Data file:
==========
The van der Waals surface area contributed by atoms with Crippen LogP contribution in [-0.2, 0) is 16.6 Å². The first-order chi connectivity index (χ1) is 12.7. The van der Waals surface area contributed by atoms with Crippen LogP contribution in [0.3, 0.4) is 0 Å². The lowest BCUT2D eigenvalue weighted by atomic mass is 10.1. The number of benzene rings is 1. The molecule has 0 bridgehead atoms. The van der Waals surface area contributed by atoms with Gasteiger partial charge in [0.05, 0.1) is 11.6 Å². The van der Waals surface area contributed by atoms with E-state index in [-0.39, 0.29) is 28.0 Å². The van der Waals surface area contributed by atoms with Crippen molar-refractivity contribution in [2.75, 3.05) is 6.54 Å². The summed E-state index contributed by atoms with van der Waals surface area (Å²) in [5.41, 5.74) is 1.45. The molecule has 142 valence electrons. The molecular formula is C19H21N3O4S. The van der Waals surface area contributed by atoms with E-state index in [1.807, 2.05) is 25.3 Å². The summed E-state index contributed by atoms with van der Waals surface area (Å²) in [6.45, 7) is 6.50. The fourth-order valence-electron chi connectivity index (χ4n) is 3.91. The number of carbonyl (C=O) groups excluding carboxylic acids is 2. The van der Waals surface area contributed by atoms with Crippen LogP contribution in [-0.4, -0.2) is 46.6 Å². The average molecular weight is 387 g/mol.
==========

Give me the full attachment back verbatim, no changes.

The van der Waals surface area contributed by atoms with Crippen LogP contribution in [-0.2, 0) is 16.6 Å². The first-order chi connectivity index (χ1) is 12.7. The van der Waals surface area contributed by atoms with Crippen LogP contribution in [0.3, 0.4) is 0 Å². The lowest BCUT2D eigenvalue weighted by atomic mass is 10.1. The number of benzene rings is 1. The molecule has 0 bridgehead atoms. The van der Waals surface area contributed by atoms with Gasteiger partial charge in [0.05, 0.1) is 11.6 Å². The van der Waals surface area contributed by atoms with E-state index in [-0.39, 0.29) is 28.0 Å². The van der Waals surface area contributed by atoms with Crippen molar-refractivity contribution in [2.75, 3.05) is 6.54 Å². The summed E-state index contributed by atoms with van der Waals surface area (Å²) in [5.41, 5.74) is 1.45. The molecule has 142 valence electrons. The molecular formula is C19H21N3O4S. The van der Waals surface area contributed by atoms with E-state index in [1.807, 2.05) is 25.3 Å². The summed E-state index contributed by atoms with van der Waals surface area (Å²) in [6.45, 7) is 6.50. The fourth-order valence-electron chi connectivity index (χ4n) is 3.91. The number of carbonyl (C=O) groups excluding carboxylic acids is 2. The van der Waals surface area contributed by atoms with Crippen LogP contribution in [-0.4, -0.2) is 46.6 Å². The average molecular weight is 387 g/mol.